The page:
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President Trump’s executive order on Wednesday halts his policy of family separation at the U.S.-Mexico border, but 2,300 children have already been separated from their families since May. Lawyers who are working frantically to track down the children now say that the administration has done little to help reunite families. Washington Post’s Kevin Sieff joins Hari Sreenivasan for more.
Good evening and thank you for joining us. Today, across the country, lawyers and advocates continue to try to find information [and] track down children and parents to reunite them after they were separated at the border with Mexico.
Federal officials claim about 500 children are now back with family members but it is not known if they are together in U.S. custody or if they have been deported. More than 2,300 children were separated from adults they were traveling with in the weeks before president trump decided to reverse his decision as part of his "zero-tolerance" immigration policy.
In Texas, Democratic members of Congress visited a detention facility in MCallen.
This is not the way we treat people who are seeking asylum in this country. And that's my biggest concern.
And in San Diego, California and other cities there were protests and rallies against President Trump's "zero tolerance" policies.
Families united, not divided!
While in Las Vegas today, the president spoke to the Nevada republican party. He promised to continue his immigration policies.
Our people are doing a good job handling a difficult situation. But this is something that should have been solved long ago. Our issue is strong borders, no crime. Their issue is open borders, let MS-13 all over our country if you listen to them.
For more on the reunification of children and families and what's happening at the border Kevin Sieff, Latin America correspondent for The Washington Post joins us now via Skype from Brownsville Texas. First of all you've been out there today, what have you seen?
Yeah. I mean, today is another day in which attorneys across, really across south Texas are trying desperately to find the children of their clients — hundreds of parents who remain detained in this region who don't know where their children are. Can't even begin to locate them. So, this is sort of the early stages of reunification and so far they're incredibly frustrating for both parents and for attorneys who are getting any help from the government in trying to figure out where where and how families are going to be reunified.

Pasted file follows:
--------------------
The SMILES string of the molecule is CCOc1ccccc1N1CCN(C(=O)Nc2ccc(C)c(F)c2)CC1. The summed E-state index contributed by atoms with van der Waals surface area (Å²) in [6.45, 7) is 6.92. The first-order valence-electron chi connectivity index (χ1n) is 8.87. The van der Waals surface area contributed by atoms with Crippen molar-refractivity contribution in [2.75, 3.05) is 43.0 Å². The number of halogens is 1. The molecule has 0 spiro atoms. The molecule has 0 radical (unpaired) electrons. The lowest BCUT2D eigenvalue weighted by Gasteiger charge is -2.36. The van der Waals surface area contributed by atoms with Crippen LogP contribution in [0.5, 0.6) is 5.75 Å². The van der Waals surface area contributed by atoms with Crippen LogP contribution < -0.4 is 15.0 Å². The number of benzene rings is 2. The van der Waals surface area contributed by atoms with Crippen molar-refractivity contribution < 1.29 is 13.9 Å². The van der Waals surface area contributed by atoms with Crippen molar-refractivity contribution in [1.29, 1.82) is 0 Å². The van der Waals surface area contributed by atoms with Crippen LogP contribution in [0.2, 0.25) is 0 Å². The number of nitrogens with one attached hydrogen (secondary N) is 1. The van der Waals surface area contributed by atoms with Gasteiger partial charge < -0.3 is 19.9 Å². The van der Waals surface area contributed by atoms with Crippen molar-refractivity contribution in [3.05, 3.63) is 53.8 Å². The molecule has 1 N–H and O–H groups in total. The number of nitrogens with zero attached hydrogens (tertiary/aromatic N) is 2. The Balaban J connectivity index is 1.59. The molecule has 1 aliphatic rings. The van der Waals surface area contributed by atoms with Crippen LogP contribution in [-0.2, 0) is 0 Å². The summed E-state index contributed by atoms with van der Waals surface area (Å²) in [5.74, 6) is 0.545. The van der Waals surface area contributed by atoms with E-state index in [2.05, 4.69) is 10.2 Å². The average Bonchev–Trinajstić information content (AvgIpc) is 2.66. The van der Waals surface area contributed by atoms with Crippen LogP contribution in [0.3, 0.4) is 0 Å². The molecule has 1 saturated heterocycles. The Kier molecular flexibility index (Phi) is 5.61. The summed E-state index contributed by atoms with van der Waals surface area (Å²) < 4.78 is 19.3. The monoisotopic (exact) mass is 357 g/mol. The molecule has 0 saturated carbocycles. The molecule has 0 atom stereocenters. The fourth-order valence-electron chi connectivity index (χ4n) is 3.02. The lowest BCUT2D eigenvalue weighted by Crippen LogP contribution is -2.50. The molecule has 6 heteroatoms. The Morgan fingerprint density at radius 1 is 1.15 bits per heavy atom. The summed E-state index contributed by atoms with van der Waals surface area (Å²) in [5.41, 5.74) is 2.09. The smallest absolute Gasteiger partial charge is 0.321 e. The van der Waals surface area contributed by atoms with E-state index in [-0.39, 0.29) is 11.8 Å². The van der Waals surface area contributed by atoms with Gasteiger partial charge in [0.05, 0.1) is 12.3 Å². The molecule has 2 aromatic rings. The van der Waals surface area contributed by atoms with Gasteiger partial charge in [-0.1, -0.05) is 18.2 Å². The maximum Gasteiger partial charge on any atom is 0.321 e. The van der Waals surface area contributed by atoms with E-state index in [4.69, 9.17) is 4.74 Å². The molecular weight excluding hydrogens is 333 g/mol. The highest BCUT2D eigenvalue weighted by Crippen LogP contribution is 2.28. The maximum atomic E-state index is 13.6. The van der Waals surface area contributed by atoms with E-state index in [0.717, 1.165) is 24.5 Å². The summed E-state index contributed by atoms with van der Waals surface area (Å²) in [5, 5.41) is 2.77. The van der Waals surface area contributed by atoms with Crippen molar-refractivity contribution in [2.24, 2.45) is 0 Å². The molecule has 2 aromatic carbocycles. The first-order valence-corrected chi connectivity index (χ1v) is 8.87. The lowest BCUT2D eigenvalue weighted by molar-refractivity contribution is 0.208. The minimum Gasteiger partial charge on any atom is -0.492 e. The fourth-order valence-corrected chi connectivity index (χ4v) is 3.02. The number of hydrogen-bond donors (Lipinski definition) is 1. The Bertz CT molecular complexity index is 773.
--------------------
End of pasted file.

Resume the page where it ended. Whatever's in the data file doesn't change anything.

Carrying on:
There seem to be two competing narratives here. On the one hand you have the government saying that they are going to be and are reuniting families and on the other hand the lawyers that you've spoken with, who represent dozens, if not hundreds of clients, who are still having trouble finding the children.
Right. I mean, I think part of the issue is the total lack of transparency when parents were detained after they crossed the border, after they were separated from their children, they were theoretically supposed to be given a piece of paper with a toll free number, email address and this was the only way they were able ostensibly able to find information about about their children. First of all, these flyers for the most part, were not actually distributed. The lawyers were able to get a hold of them are able to get these phone numbers, of these e-mail addresses and so have desperately been calling this number and emailing these addresses. And I was actually with a lawyer yesterday when she called this number, trying to get information about a particular case, you're on hold for, often, for over an hour. And then when you finally get something on the line, there's absolutely no information. So the sort of only avenues that exist are total dead ends. And so,what's happened is, attorneys have tried to find their own routes through other legal organizations who are representing children to find information. But all of these, the organizations are wildly overworked and overwhelmed.
How much more difficult now is it for some of these lawyers to find children, considering that they have been moved to several different parts of the country that they're not all on the Texas border within a few miles of one of them?
That's exactly right. I mean, I think that's one of the biggest issues that you know there may have known where a child was during the first few days but now that child could be in any number of states, could be thousands of miles away from not from the parent. So, I mean, what happens is that the child and the parent end up on parallel, parallel tracks in our immigration system. And so it what's happening increasingly, is that parents are being deported and children remain lost in a system somewhere. I mean, as hard as this is to do when you've got a parent and a child both in the United State can be a lot harder when when the parent is back in Central America.
Kevin, is there any indication from the folks you've talked to and what you've seen that this is acting as a deterrent that there are fewer people trying to get in or seek asylum?
I think families that are fleeing things that pose imminent threats to their lives, I don't think they'll be deterred. I think they will continue onwards. I mean, I think, what I've seen is people constantly sort of reassessing the right moment to cross the border, the right way to cross the border. I think that's not going to stop. I think we might see a few weeks of a sort of downturn but ultimately, you know, this flow will continue.
All right Kevin Sieff of The Washington Post joining us via Skype from Brownsville, Texas tonight. Thanks so much.
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